This is only applicable to firms to which CRD IV applies and that apply any of the following, in relation to ICAAPs based on accounts as at 31 December 2017 or a later date:
- International Financial Reporting Standards (IFRS)
- FRS 101
- FRS 102 and have opted to use IFRS 9 for their financial instruments.
IFRS 9 was issued in July 2014 and sets out new rules for accounting for financial instruments, replacing the rules in IAS 39. Following endorsement for use in the EU, IFRS 9 is effective for annual periods beginning on or after 1 January 2018. The most significant change for banks and building societies relates to the introduction of a forward-looking expected credit loss (ECL) model.
In December 2016, the PRA recognised the early stage of implementation of IFRS 9 in firms’ accounting arrangements and said that firms should continue to submit a full set of forecasts on an IAS 39 basis and separately provide reasonable estimates of the day one impacts of adopting ECL and ECL forecasts under base and stress scenarios.
In March 2017, the Basel Committee on Banking Supervision (BCBS) released details of standards for transitional arrangements (transitionals) to phase-in the impact of ECL accounting on capital resources. The EU is expected to adopt similar arrangements in 2017. In a letter to CEOs, published on 25 September 2017, we encouraged UK firms to use any transitionals agreed internationally and in the EU as they adjust to the new regime, provided that the arrangements are broadly similar to those currently being considered. Subject to the need for sufficient resilience at the end of the transitional period, our intention is that all aspects of supervision of a firm using the transitionals would be carried out using ‘transitional’ data on capital resources and not ‘fully loaded figures’.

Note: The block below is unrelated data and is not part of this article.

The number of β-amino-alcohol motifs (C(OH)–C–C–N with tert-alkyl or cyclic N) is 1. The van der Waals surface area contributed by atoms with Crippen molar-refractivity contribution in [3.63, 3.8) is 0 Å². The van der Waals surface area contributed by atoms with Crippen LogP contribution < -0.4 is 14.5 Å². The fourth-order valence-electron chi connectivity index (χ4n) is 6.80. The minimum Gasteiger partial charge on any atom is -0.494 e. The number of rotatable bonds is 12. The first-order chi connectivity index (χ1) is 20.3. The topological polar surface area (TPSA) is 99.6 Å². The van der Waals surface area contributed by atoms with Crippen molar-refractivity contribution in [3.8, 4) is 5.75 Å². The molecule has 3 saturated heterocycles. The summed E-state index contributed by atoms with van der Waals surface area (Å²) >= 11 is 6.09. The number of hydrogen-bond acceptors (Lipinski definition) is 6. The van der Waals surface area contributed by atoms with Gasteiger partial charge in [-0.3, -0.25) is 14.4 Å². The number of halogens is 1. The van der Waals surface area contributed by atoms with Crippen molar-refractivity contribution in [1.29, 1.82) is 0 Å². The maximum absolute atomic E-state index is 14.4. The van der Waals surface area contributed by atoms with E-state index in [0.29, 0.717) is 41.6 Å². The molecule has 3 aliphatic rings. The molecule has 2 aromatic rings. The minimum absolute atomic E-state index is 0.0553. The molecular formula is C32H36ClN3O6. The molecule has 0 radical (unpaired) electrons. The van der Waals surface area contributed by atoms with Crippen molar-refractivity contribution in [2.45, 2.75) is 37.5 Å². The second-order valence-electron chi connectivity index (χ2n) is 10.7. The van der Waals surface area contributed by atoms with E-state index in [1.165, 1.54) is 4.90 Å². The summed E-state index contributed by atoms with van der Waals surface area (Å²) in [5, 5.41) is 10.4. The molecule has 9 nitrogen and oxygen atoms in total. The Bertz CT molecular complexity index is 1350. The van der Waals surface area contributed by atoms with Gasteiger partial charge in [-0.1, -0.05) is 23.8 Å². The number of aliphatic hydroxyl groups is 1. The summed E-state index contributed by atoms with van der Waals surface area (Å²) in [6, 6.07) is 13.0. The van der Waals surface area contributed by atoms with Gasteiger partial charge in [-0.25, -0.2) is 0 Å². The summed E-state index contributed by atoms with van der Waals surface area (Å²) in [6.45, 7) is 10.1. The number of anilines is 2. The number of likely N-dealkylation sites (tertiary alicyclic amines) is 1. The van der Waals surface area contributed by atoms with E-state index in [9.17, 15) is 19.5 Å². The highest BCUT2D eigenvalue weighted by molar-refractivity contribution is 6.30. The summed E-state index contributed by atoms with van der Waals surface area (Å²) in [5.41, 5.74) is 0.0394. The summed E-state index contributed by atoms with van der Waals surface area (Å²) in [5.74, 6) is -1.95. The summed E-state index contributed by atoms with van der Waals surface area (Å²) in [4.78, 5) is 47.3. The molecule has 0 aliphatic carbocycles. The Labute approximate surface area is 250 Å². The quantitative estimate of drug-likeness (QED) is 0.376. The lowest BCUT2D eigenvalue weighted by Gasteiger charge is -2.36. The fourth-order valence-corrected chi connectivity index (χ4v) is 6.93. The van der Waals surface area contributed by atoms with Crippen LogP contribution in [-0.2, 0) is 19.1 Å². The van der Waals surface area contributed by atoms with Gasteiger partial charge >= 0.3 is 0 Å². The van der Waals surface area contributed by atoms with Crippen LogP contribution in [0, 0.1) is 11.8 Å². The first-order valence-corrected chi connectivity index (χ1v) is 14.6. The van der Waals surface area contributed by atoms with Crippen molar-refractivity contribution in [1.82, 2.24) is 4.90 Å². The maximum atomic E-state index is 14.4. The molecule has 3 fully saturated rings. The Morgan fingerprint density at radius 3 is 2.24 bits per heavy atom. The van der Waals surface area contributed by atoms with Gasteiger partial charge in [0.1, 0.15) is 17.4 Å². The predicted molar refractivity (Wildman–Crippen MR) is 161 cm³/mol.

This clarification on transitionals does not change the way we set the PRA buffers in 2018 – see Policy Statement 17/15 'Assessing capital adequacy under Pillar 2'. These will remain subject to supervisory decision on a case-by-case basis and will reflect a range of firm specific considerations, including the quality of the data used in the ICAAP.
We intend to publish additional clarification for firms participating in Concurrent Stress Testing in due course.
For ICAAP documents based on accounts as at 31 December 2017 or a later date, we expect those firms in scope to prepare their ICAAP on an IFRS 9 basis. More specifically:
IFRS 9 starting point: Firms should use the initial date of application of IFRS 9 as a starting point for their ICAAPs rather than the closing IAS 39 balance sheet date. For example, firms with a December 2017 year-end should use 1 January 2018 as a starting point; firms with a 31 March 2018 year-end should use 1 April 2018.* This should allow firms to include Day-1 IFRS 9 impacts into forecasting starting points. Separately, firms should provide an IAS 39-comparable starting point to allow supervision to understand the Day 1 changes between the closing balance sheet under IAS 39 and the opening balance sheet under IFRS 9. Firms should separate out impacts due to ECL provisioning and other elements, for instance, classification and measurement, breaking down this information by material portfolios and sectors where possible. This only applies the first time a firm switches over to IFRS 9.